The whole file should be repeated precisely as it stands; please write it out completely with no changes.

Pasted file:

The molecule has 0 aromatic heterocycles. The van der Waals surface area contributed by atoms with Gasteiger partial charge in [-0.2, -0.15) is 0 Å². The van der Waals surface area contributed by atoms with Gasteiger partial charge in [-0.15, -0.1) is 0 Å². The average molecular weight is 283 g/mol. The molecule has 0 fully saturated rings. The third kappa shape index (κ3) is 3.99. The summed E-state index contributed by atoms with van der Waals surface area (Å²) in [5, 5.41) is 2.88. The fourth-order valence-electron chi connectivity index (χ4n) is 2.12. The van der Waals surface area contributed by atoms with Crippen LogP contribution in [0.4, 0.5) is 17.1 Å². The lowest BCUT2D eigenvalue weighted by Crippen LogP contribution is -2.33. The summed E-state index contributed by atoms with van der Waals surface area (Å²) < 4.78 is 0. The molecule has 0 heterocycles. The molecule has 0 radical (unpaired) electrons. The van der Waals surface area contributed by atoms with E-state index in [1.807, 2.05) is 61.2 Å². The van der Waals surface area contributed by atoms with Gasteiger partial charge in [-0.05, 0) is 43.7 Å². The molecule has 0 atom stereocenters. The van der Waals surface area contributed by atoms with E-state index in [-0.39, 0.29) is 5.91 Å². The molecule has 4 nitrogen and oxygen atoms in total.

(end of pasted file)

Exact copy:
The molecule has 0 aromatic heterocycles. The van der Waals surface area contributed by atoms with Gasteiger partial charge in [-0.2, -0.15) is 0 Å². The van der Waals surface area contributed by atoms with Gasteiger partial charge in [-0.15, -0.1) is 0 Å². The average molecular weight is 283 g/mol. The molecule has 0 fully saturated rings. The third kappa shape index (κ3) is 3.99. The summed E-state index contributed by atoms with van der Waals surface area (Å²) in [5, 5.41) is 2.88. The fourth-order valence-electron chi connectivity index (χ4n) is 2.12. The van der Waals surface area contributed by atoms with Crippen LogP contribution in [0.4, 0.5) is 17.1 Å². The lowest BCUT2D eigenvalue weighted by Crippen LogP contribution is -2.33. The summed E-state index contributed by atoms with van der Waals surface area (Å²) < 4.78 is 0. The molecule has 0 heterocycles. The molecule has 0 radical (unpaired) electrons. The van der Waals surface area contributed by atoms with E-state index in [1.807, 2.05) is 61.2 Å². The van der Waals surface area contributed by atoms with Gasteiger partial charge in [-0.05, 0) is 43.7 Å². The molecule has 0 atom stereocenters. The van der Waals surface area contributed by atoms with E-state index in [-0.39, 0.29) is 5.91 Å². The molecule has 4 nitrogen and oxygen atoms in total.